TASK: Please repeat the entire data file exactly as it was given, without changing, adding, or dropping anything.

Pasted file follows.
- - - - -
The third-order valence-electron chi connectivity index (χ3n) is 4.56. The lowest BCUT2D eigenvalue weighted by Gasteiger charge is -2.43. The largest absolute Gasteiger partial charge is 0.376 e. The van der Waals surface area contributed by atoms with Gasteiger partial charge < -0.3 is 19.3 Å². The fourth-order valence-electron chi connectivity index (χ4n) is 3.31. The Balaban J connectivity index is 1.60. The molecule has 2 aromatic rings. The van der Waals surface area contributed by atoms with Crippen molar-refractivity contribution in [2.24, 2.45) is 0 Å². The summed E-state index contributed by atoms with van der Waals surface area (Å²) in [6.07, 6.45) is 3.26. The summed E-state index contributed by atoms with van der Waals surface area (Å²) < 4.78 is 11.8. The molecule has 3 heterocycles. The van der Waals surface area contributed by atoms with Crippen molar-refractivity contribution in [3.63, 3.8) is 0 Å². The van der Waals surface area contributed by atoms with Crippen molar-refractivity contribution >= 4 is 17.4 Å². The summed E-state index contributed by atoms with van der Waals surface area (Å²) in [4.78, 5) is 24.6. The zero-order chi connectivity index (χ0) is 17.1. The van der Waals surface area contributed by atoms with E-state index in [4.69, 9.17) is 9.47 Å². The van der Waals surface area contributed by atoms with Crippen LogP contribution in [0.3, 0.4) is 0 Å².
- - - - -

The third-order valence-electron chi connectivity index (χ3n) is 4.56. The lowest BCUT2D eigenvalue weighted by Gasteiger charge is -2.43. The largest absolute Gasteiger partial charge is 0.376 e. The van der Waals surface area contributed by atoms with Gasteiger partial charge < -0.3 is 19.3 Å². The fourth-order valence-electron chi connectivity index (χ4n) is 3.31. The Balaban J connectivity index is 1.60. The molecule has 2 aromatic rings. The van der Waals surface area contributed by atoms with Crippen molar-refractivity contribution in [2.24, 2.45) is 0 Å². The summed E-state index contributed by atoms with van der Waals surface area (Å²) in [6.07, 6.45) is 3.26. The summed E-state index contributed by atoms with van der Waals surface area (Å²) < 4.78 is 11.8. The molecule has 3 heterocycles. The van der Waals surface area contributed by atoms with Crippen molar-refractivity contribution in [3.63, 3.8) is 0 Å². The van der Waals surface area contributed by atoms with Crippen molar-refractivity contribution >= 4 is 17.4 Å². The summed E-state index contributed by atoms with van der Waals surface area (Å²) in [4.78, 5) is 24.6. The zero-order chi connectivity index (χ0) is 17.1. The van der Waals surface area contributed by atoms with E-state index in [4.69, 9.17) is 9.47 Å². The van der Waals surface area contributed by atoms with Crippen LogP contribution in [0.3, 0.4) is 0 Å².